California Native Redbud Tree

holt_433-177.tifI hear from long-time residents of Amador County, California, that our native redbud (Cercis occidentalis syn C. orbiculata ) is not found anywhere in that county except where planted.  To me, this is a fascinating mystery, as it is commonly reported by reliable sources as occurring in the wild in that part of the state.  Some have suggested it may be the soils, that redbud requires “ultramafic”  (basic) soils, even serpentine, that are not common in Amador County.  If you live in that part of the world, please let us know if you have seen this special plant in the wild and exactly where.

Also, if you live in southern, central, or northern California, or anywhere else in the world with a summer-dry climate, let us know your experience with this spectacular shrubby tree, wild or planted.  Evidently it has environmental needs that many of us are not aware of.

For those who are not intimately familiar with California redbud, we supply the following description.  Most California gardeners know it well.

holt_782-272.tifIn early spring western redbud bursts forth with clusters of vivid magenta to rosy purple flowers, followed by bronzy green, heart-shaped leaves that turn apple green in summer and light yellow before dropping in fall.  In winter the bare branches, silvery gray and upright, are decorated with reddish brown seed pods that persist for months.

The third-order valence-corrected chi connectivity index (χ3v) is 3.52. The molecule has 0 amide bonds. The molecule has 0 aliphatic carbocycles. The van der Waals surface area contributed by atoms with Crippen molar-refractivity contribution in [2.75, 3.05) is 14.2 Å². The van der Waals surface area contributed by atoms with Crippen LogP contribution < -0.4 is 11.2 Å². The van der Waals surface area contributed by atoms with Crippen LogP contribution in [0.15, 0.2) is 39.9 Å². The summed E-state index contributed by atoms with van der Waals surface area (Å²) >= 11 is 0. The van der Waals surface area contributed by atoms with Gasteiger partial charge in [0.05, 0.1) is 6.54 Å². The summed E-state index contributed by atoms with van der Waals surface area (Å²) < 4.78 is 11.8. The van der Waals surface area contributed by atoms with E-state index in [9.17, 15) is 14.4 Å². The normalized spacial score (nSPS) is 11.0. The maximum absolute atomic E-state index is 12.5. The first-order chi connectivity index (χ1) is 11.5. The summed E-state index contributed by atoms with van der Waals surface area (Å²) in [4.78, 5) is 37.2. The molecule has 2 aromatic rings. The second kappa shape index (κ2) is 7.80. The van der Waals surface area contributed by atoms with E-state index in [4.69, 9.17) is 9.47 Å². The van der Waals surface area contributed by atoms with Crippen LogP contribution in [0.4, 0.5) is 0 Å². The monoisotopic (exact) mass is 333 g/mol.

A good choice for small gardens with little space for large trees and excellent as an accent for larger landscapes, western redbud is native to canyons and slopes in the California coast ranges and Sierra foothills.

Usually planted as specimens, redbud is also effective in groves.  Since each tree blooms for only two to three weeks, the more you plant the longer the show may be extended.  Flowers may not appear for the first few years after planting but are well worth the wait.

Exceptionally slow-growing to 15-20 feet tall and 10-15 feet wide with multiple trunks or multiple low branches if trained as a tree, western redbud is shrubby and densely twiggy without skillful pruning.  Pruning should be done in winter when the plant is dormant.

Western redbud thrives in full sun to light shade with good drainage.  Warm summers are preferred, but not reflected heat, and flowering is most prolific following winter chill.